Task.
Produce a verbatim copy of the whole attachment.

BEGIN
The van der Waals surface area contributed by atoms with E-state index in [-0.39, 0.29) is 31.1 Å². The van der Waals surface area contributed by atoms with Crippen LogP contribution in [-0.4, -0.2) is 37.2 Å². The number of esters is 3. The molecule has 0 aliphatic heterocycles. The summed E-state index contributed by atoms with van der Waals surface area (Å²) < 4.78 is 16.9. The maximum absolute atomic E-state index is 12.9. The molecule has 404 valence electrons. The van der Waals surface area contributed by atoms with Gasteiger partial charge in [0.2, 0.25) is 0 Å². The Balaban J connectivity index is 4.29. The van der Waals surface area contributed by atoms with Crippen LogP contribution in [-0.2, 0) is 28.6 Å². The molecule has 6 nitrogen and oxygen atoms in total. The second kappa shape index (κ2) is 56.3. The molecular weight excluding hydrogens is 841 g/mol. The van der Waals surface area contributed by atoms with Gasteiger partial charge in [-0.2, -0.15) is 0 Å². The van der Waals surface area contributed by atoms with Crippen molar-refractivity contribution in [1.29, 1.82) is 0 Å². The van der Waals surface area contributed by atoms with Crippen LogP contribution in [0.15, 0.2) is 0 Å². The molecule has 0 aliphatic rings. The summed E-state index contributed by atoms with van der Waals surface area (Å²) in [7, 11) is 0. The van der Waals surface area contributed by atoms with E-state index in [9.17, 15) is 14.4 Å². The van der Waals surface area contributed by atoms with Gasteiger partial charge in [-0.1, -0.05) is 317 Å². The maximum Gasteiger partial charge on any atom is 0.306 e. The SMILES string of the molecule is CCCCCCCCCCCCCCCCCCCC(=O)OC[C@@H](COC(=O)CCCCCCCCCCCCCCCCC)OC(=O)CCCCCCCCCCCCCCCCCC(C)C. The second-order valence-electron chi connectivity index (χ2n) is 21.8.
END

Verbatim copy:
The van der Waals surface area contributed by atoms with E-state index in [-0.39, 0.29) is 31.1 Å². The van der Waals surface area contributed by atoms with Crippen LogP contribution in [-0.4, -0.2) is 37.2 Å². The number of esters is 3. The molecule has 0 aliphatic heterocycles. The summed E-state index contributed by atoms with van der Waals surface area (Å²) < 4.78 is 16.9. The maximum absolute atomic E-state index is 12.9. The molecule has 404 valence electrons. The van der Waals surface area contributed by atoms with Gasteiger partial charge in [0.2, 0.25) is 0 Å². The Balaban J connectivity index is 4.29. The van der Waals surface area contributed by atoms with Crippen LogP contribution in [-0.2, 0) is 28.6 Å². The molecule has 6 nitrogen and oxygen atoms in total. The second kappa shape index (κ2) is 56.3. The molecular weight excluding hydrogens is 841 g/mol. The van der Waals surface area contributed by atoms with Gasteiger partial charge in [-0.2, -0.15) is 0 Å². The van der Waals surface area contributed by atoms with Crippen molar-refractivity contribution in [1.29, 1.82) is 0 Å². The van der Waals surface area contributed by atoms with Crippen LogP contribution in [0.15, 0.2) is 0 Å². The molecule has 0 aliphatic rings. The summed E-state index contributed by atoms with van der Waals surface area (Å²) in [7, 11) is 0. The van der Waals surface area contributed by atoms with E-state index in [9.17, 15) is 14.4 Å². The van der Waals surface area contributed by atoms with Gasteiger partial charge in [-0.1, -0.05) is 317 Å². The maximum Gasteiger partial charge on any atom is 0.306 e. The SMILES string of the molecule is CCCCCCCCCCCCCCCCCCCC(=O)OC[C@@H](COC(=O)CCCCCCCCCCCCCCCCC)OC(=O)CCCCCCCCCCCCCCCCCC(C)C. The second-order valence-electron chi connectivity index (χ2n) is 21.8.